Few things get investors’ attention quicker than a good, old-fashioned financial mania.
Whether it’s Dutch tulip bulbs in century or Internet stocks in 1999, a chart like the one for lithium below gets speculators’ hearts pumping.
After spending years in the dumps, the price of lithium began to skyrocket over the past year or so. In China, lithium carbonate spot prices soared from $7,000 per ton in October 2015 to over $25,000 per ton within about nine months. Although prices in China have pulled back recently to around $20,000 per ton, lithium carbonate contract prices elsewhere are rising or stable around $8,000 per ton and around $12,000-$13,000 in China.
Experienced speculators know that financial manias all end poorly, with the majority of mom n’ pop latecomers losing their shirts.
As Robert Friedland — well known in the mining community for some wildly speculative forays into the mining sector of his own — recently put it:
“The lithium market will end in tears.”
With that said, unlike the Dutch tulip bulbs, there is a robust and lasting fundamental case for lithium — one that virtually guarantees that demand for lithium will continue to soar even if prices do correct sharply.
The Electrical Vehicle (EV) Revolution
Demand for lithium first exploded alongside the widespread adoption of mobile devices such as smartphones, laptops and tablets. Each of these devices requires light, powerful, rechargeable batteries to operate reliably. The chances are that every gadget you have owned in the past 20 years contained some lithium.
Although lithium batteries are ubiquitous, these mobile devices aren’t going to be major drivers of future demand growth.
Goldman Sachs predicts that the largest source of lithium demand over the next decade will stem from the widespread adoption of Electrical Vehicles (EVs), with demand for the “white petroleum” tripling by 2025.
If that sounds far-fetched, remember that an average EV requires 100 times as much lithium carbonate as a laptop does. And a Tesla Model S requires 10,000 times as much lithium as a smartphone. To hit its current production targets, Tesla alone will have to consume the majority of all the lithium produced globally today. That explains why Tesla is building an enormous $5 billion, 35-gigawatt-hours “gigafactory” in Nevada to churn out lithium-ion batteries for powering its sleek EVs.
More generally, the International Energy Agency forecasts 20 million electric vehicles (including plug-in hybrids) will be in use by 2020. Within a decade, EVs will account for 38% of all lithium demand, compared to only about 6% today.
The Future is Energy Storage
Although it’s the growth of EVs that is capturing investors’ attention, energy storage is a whole new source of exploding lithium demand.
That’s because lithium also powers the batteries that store renewable energy generated by solar panels and wind turbines. With an emphasis on “green” and “renewable” energy around the world, the use of wind turbines and solar panels is taking off. For instance, Germany — the world’s fourth largest economy — generated 30% of its electricity from renewables in 2015, compared with 6% about 15 years ago.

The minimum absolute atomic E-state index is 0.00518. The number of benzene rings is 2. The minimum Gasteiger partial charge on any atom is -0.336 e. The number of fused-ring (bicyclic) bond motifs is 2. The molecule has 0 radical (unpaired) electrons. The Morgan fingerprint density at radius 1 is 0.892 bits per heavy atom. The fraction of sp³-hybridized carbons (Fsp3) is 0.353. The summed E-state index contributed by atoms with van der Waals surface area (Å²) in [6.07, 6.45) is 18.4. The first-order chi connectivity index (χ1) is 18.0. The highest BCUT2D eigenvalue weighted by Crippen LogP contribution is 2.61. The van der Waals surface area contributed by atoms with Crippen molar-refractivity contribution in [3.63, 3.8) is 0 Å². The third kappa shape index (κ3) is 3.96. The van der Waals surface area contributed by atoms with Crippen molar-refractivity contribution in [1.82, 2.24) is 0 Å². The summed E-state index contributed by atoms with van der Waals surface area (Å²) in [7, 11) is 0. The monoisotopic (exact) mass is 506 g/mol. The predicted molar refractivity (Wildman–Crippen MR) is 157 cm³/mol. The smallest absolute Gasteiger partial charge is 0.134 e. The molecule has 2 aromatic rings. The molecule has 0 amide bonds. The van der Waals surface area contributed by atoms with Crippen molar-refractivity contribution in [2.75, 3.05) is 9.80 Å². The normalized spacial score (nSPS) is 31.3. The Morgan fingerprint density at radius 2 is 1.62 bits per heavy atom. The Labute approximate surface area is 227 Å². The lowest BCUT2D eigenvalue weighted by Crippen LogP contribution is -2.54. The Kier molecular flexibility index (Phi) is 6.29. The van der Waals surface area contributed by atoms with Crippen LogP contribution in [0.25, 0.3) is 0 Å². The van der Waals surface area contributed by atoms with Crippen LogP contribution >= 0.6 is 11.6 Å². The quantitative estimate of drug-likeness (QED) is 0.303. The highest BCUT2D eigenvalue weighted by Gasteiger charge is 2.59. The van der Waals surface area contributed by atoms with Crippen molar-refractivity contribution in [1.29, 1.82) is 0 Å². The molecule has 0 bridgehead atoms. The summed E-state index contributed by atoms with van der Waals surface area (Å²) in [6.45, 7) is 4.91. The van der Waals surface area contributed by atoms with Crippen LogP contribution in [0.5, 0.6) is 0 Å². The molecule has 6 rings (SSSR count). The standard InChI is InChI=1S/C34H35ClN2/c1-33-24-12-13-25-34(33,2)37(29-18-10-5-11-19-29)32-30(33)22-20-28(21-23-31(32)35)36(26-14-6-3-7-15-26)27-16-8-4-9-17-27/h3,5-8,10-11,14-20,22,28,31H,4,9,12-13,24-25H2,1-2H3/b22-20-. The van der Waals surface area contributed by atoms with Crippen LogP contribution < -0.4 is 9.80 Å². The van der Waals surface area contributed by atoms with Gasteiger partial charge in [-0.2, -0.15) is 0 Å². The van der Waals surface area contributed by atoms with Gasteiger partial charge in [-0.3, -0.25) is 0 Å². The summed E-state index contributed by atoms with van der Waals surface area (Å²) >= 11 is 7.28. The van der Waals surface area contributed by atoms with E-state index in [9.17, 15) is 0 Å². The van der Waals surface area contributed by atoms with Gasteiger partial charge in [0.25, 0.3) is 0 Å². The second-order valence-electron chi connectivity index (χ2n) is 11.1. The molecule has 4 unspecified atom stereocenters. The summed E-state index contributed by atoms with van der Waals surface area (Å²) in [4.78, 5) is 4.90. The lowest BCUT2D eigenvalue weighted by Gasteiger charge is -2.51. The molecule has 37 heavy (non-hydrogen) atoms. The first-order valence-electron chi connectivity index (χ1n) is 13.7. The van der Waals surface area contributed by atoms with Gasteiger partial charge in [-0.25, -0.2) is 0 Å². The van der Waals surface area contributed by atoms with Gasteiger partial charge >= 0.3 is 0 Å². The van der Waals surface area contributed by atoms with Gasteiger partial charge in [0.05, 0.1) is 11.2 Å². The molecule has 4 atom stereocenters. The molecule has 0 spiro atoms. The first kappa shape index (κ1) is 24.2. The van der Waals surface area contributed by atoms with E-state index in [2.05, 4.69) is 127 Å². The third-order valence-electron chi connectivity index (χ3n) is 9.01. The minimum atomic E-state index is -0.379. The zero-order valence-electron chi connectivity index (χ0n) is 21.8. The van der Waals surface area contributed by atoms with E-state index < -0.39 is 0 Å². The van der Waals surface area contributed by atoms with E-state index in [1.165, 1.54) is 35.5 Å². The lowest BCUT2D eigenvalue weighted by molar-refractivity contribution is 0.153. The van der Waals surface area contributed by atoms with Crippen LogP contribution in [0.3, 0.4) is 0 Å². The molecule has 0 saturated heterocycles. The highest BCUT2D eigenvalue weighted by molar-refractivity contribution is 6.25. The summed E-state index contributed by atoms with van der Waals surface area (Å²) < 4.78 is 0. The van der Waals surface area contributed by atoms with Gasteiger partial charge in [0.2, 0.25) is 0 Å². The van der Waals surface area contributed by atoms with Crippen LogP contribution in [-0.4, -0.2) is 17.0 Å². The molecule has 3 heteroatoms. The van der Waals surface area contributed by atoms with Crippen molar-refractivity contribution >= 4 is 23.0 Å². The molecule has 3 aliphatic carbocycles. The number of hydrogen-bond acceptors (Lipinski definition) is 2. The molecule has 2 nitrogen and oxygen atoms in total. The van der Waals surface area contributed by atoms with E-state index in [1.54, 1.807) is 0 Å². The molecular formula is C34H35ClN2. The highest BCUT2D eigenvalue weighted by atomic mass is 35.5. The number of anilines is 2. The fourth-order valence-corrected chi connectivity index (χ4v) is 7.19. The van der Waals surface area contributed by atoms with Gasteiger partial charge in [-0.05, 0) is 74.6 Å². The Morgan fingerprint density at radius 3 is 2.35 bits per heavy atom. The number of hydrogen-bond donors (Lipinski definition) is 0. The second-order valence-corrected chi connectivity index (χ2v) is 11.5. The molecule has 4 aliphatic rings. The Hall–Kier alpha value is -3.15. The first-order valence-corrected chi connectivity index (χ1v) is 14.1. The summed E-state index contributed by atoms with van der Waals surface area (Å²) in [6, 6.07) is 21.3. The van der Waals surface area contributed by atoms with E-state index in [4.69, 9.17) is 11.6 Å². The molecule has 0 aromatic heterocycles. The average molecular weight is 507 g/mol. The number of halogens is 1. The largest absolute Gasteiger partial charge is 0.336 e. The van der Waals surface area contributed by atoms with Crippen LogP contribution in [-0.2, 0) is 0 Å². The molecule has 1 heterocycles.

Thanks to the declining costs of lithium-ion batteries, battery storage is now economically feasible for some energy storage applications. No wonder installed battery capacity in energy storage products has doubled in two years. As renewable energy expands, so will the demand for large, lithium-powered storage batteries. And the future of energy storage is only set to accelerate.
Two Challenges of Investing in Lithium
With lithium’s recent spectacular price gains and blue-sky prospects, investors are actively seeking ways to invest in this white hot asset.
Two large challenges lurk.
First, it’s tough to gain exposure to lithium directly. Unlike many other commodities, you can’t buy lithium on any major commodities exchange. You can’t gain exposure through futures contracts or swaps. The only way you can invest in lithium is by investing in individual lithium miners or through a basket of stocks.
On the one hand, the lithium supply market is dominated by four major producers. Albemarle (ALB), FMC Corp. (FMC), Chile’s Sociedad Quimica y Minera de Chile (SQM) and Sichuan Tianqi together accounted for 83% of global supply in 2015. On the other, lithium only accounts for at most 13% of each company’s business. So you’ve got to dig deep into the world of speculative small caps to find a pure play on lithium.
Second, like any asset that has tripled in price over the last 12 months, lithium is likely in a speculative bubble. Australian-based analysts at Macquarie recently suggested that with so much new supply coming to market, the lithium market will shift to oversupply starting in 2017. That, in turn, is likely to put downward pressure on lithium prices.
Now this doesn’t change the compelling fundamental case for investing in lithium.
Nor does it mean that you can’t make money by investing in lithium-related stocks.
It just means that in the current state of the market, you have to recognize that speculation in lithium stocks is like a game of musical chairs.
Just make sure that you have a chair to sit on when the music stops.
P.S. I recently recommended my top lithium-related stock to my subscribers of The Alpha Investor Letter. If you want to find out the name of this stock, click here and subscribe.
In case you missed it, I encourage you to read my previous column about how the U.S. could learn from the Chile’s mistake in its pension system. This article, and many other past Global Guru columns, can be found on StockInvestor.com, new home of Eagle Daily Investor. I invite you to bookmark the site and follow it on Facebook and Twitter.